There is no correct answer. It depends on your own specific pc case ventilation, airflow, and cooling configuration.
Many years ago the original atx specifications proposed by Intel called for the power supply to be installed near the cpu because the power supply had a fan which could exhaust hot air out of the case. That was a long time ago when cpu's did not have heatsinks and cases did not have fans. A lot has changed since then.
Quite a few modern gaming cases are designed for power supplies mounted in the bottom rear of the case.
One idea behind the design concept is that a case with a heavy power supply mounted in the bottom is less likely to tip over than a case with a psu mounted at the top.
Another idea behind the design concept is that by moving the psu to the bottom of the case there is room for an exhaust fan at the rear of the top panel which could help to exhaust warm air.
A third idea behind the design concept is that the psu fan which pulls in warm interior air and exhausts it out the rear panel can help cool the video card which is installed just above it.
I have a Lancool Dragon Lord case for my new system. I have a Coolermaster HAF 932 for my emergency backup system. I've also had other cases with bottom mounted cases. You have two choices with a bottom mounted power supply.
First, if your case has sufficient ventilation, airflow, and cooling, then you could mount the psu fan side down so it draws in cool air from the opening in the bottom of the case and exhausts warm air out the rear of the case. The idea is that by drawing in its own supply of cool air rather than drawing in warm case air the power supply will be easier to cool and will last longer. However, do not place the case on a carpeted floor, especially deep pile carpeting. The carpet fibers will block air flow. A few years ago I made my own pc stand with casters.
Second, you could install the power supply with the psu fan on top. The concept is that the psu would help cool the interior of the case by drawing in warm interior air and exhausting it out the rear of the case.
The ventilation, airflow, and cooling in my new Dragon Lord case and my older HAF 932 are excellent so I mounted my power supplies with the psu fans on the bottom.
However that being said you really have to watch out because depending on the power source, the 4/8 pin connector for the cpu will be too short. Which isn't that big of a problem, you can always buy an extension for a couple dollars.
MechaNintendoMaste - Good cable management on the part of the user will eliminate dangling cables.
JordoR - Yes, the 4/8 pin power cable really does depend on the power supply. My back-up pc is in a Coolermaster HAF 932 with bottom mounted Corsair power supply. When I bought the case I also pruchased an 8 pin cable extension. I was thinking the psu cable would not be able to reach the connection on the motherboard. Much to my surprise I was able to run the cable up the back of the motherboard tray and plug it in without the cable extension.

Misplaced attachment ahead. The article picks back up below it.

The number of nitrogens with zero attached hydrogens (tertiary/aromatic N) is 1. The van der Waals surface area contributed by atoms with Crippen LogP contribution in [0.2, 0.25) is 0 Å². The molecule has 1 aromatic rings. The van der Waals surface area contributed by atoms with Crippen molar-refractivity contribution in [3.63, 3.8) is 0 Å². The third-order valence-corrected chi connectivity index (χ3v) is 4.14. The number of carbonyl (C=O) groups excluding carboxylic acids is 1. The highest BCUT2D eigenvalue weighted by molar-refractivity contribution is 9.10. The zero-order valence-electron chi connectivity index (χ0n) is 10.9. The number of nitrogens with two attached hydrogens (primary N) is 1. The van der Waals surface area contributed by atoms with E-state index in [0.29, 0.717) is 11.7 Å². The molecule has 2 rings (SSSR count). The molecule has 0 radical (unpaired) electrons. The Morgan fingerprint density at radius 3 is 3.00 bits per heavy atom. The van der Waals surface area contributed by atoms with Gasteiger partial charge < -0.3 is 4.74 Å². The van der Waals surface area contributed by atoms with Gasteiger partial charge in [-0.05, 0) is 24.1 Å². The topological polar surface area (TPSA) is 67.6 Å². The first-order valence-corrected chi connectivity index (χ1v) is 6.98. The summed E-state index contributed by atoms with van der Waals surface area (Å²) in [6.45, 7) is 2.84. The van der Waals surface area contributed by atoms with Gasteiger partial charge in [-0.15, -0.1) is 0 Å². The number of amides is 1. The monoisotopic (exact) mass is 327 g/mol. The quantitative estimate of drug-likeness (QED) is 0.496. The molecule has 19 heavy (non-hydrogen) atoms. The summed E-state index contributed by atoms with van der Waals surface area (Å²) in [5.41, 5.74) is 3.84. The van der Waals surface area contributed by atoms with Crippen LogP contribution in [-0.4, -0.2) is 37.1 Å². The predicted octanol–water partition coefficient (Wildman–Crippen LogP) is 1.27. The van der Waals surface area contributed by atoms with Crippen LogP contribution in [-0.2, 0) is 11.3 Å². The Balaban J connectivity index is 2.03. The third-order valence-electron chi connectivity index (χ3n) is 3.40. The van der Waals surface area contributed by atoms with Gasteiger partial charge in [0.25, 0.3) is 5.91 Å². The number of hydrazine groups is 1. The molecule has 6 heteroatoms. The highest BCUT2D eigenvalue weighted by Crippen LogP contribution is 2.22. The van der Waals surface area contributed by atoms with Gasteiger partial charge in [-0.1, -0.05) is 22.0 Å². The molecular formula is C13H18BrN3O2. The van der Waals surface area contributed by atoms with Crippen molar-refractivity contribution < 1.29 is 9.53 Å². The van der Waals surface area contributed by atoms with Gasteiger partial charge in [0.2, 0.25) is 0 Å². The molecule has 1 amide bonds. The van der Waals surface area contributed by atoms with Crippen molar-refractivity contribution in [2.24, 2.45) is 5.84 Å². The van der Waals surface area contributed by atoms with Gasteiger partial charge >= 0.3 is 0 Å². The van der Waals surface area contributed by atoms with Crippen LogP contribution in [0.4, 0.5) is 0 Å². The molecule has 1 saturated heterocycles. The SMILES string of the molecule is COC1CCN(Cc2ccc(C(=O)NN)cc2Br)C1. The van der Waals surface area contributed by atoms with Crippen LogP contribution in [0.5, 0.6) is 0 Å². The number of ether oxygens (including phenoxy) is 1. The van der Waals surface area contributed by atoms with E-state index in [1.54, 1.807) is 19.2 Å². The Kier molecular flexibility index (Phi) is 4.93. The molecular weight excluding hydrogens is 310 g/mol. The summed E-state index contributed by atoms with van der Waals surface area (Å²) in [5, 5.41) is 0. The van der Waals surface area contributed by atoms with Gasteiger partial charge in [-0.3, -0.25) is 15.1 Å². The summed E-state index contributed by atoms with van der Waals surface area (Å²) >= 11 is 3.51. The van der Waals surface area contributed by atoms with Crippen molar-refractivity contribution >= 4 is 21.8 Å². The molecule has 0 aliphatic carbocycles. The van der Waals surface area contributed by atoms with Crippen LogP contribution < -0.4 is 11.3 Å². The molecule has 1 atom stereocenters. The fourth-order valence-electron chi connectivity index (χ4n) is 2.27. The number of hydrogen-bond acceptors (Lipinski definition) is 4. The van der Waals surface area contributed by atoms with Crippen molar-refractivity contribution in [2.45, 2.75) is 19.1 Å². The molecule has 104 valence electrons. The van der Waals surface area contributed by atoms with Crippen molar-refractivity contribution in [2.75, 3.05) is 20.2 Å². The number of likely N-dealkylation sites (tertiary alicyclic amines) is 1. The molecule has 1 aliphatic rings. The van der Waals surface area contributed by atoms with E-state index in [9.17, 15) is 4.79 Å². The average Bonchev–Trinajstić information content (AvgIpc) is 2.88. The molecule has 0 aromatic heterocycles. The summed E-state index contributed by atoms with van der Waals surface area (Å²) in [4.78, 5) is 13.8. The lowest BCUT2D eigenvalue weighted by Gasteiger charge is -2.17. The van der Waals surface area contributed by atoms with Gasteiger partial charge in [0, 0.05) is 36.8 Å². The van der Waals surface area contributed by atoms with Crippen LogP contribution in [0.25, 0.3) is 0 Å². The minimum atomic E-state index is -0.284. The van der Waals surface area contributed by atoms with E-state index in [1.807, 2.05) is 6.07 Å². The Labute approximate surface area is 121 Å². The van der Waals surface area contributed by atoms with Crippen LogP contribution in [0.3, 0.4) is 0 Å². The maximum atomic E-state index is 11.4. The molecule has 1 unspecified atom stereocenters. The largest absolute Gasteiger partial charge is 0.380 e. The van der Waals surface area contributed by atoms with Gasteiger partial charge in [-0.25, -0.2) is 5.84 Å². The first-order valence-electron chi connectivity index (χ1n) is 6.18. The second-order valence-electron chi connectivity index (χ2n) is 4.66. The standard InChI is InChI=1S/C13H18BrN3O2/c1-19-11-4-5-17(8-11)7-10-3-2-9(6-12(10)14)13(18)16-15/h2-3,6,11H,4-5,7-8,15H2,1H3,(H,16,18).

hey i want to know what its better and why have a bottom mounted power supply or have a top mounted power suply
Funny... I was looking for the exact opposite (see here). I've been looking for a good case which has Power Supply at the top. They are hard to find these days.
Advantages of top-mounted power supply:
* Hot air rises so the area at the top of the case gets warmer and warmer which leads to higher ambient temperature inside the case. This heat at the top needs to be throw out. Power supply is the best component to accomplish this task since it has a fan underneath it sucking the heat into itself and simultaneously another fan throwing the heat out of the case. Most of this heat comes from the CPU and Graphics card which are directly below it.
Disadvantages of bottom-mounted power supply:
* Need to add a fan near the top of the case to remove the accumulating heat at the top. Clearly one fan sucking air out is not better than two fans that were present had the power supply been there. Adding extra fans will also generate more noise to the system. Why add extra fans when power supply could have done this job without extra fans.
* Cable management can be difficult.
* Heat generated from the power supply rises and heats up the graphics card.
* Bottom-mounted power supplies have the fan facing down towards the floor. This will cause them to suck in dust and debris from the carpet and the surrounding, which will eventually clog the power supply up and thus generate more heat and lower efficiency.
* There isn't enough room at the bottom of the case (low ventilation) for the power supply to suck the air efficiently compared to the power supply being at the top. Air has to be sucked through tight spaces around the case into the power supply. This will also increase the suction of dust and debris from the outside due to increased pressure.
You might say that you could turn the power supply upside down at the bottom of the case. But some cases don't allow you to turn the power supply upside down due to the fix screws on the case. Also, turning it upside down wouldn't be as effect as throwing warm air out of the case had the power supply been mounted at the top because that's where the warm air is, which needs to be thrown out.
I would never buy a case with the power supply on the bottom. So why are most cases these days with power supplies at the bottom? Simple: customer demand - and thus sales.
Tomshardware had documented the disadvantages of a bottom-mounted power supply in an article here: